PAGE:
Publication Date: May 15, 2012
In Stolen Prey by John Sandford, Lucas Davenport returns in the twenty-second novel Rules of Prey (Lucas Davenport) in the series by John Sandford. Lucas is mugged, and his arm is broken. While he heals, Lucas is caught up in a case of a family brutally murdered. The family has a lot of money going out that seems to not have an origin. Lucas must follow the trail to discover why the family was killed and to stop the rapid pile of bodies landing on the door of the case.
I love John Sanford’s books. I’ve read every single one, and there are those that I like less but none that I like not at all. This book falls middle of the pack. Lucas has evolved, as is natural with a character that’s been around as long as he has. He’s grown from the careless cop we meet in Rules of Prey (Lucas Davenport) who would kill the bad guy rather than take his chance with the justice system to a guy who methodically plans a strategy. He’s now a family man with a wife and children to think about before he dives headfirst into solving a crime. I would even go as far to say that he was passive in his pursuit of the case in the first part of this book.
Don’t get me wrong, this wasn’t his case but in recent novels, it never really is his case. He’s an agent with the Bureau of Criminal Apprehension so just inserts himself into what interests him and this case, in its brutality, does. Lucas is more passionate about the secondary case, which is his own mugging. He has everyone’s favorite guy, Virgil Flowers, looking for the people who attacked him. I love the insertion of Flowers into the more recent books. Sandford said that he started writing Flowers because Lucas was getting older. Virgil is no replacement for Lucas. He’s his own unique character and really shines in this novel; however, brief his appearances.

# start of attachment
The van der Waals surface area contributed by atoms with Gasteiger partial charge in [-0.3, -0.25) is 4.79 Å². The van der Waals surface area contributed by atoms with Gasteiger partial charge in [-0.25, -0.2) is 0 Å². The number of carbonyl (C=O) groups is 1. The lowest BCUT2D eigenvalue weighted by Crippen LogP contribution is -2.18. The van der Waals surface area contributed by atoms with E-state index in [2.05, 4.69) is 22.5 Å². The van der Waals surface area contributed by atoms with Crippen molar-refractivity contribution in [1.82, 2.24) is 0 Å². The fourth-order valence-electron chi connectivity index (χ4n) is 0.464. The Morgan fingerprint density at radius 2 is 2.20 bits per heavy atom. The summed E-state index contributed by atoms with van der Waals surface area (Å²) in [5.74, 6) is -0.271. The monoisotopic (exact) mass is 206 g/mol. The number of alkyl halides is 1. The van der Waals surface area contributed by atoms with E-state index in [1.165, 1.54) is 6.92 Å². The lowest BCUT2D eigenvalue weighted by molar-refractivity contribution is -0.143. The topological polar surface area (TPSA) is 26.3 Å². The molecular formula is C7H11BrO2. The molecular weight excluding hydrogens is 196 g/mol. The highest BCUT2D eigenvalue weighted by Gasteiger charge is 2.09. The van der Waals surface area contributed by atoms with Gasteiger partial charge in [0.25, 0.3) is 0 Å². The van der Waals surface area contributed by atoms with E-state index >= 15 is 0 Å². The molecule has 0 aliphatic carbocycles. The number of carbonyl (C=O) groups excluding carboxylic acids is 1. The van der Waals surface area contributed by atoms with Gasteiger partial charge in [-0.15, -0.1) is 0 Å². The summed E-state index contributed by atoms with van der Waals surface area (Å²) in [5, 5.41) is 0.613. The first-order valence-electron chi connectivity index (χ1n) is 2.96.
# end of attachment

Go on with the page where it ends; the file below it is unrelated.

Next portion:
Lucas would not be who he is without his home life but I am a reader who maintains we can get hints of that but see it mostly off screen. I like Letty and I’d like to see her have her own series. She is truly a junior Lucas. She plays a heavy part in this novel that some folks will believe and some won’t. This reader believed her role. She is not like other kids. I love the way she always has Lucas’ back.
Okay, here’s something weighing on my mind — is it just me or are Jenkins and Shrake almost new characters in each novel? Each story we learn something new about them that alters the way we think of these semi-thuggish cops. Jenkins, in Stolen Prey, is described as a wall. He and Shrake (and I think this gives nothing away) break into the trunk of a car and Shake is the brains. Who thought, before this book, that Shrake was the brains? I think all we learn is consistent with what we read and finding these new gems of who they are is just so cool to me.
The story was a good one but Sandford has written better. I’d normally give his novels five stars but this one lands a solid four. These baddies, while brutal, just didn’t bring me into the storyline the way Sandford’s previous baddies have. Still, I’d solidly recommend Stolen Prey as a better than average read.
I look forward to seeing what Sandford has planned for Letty in future. Her own series, perhaps? For further reading check out our review Mad River.
Read an excerpt and buy Stolen Prey (Lucas Davenport) by John Sandford on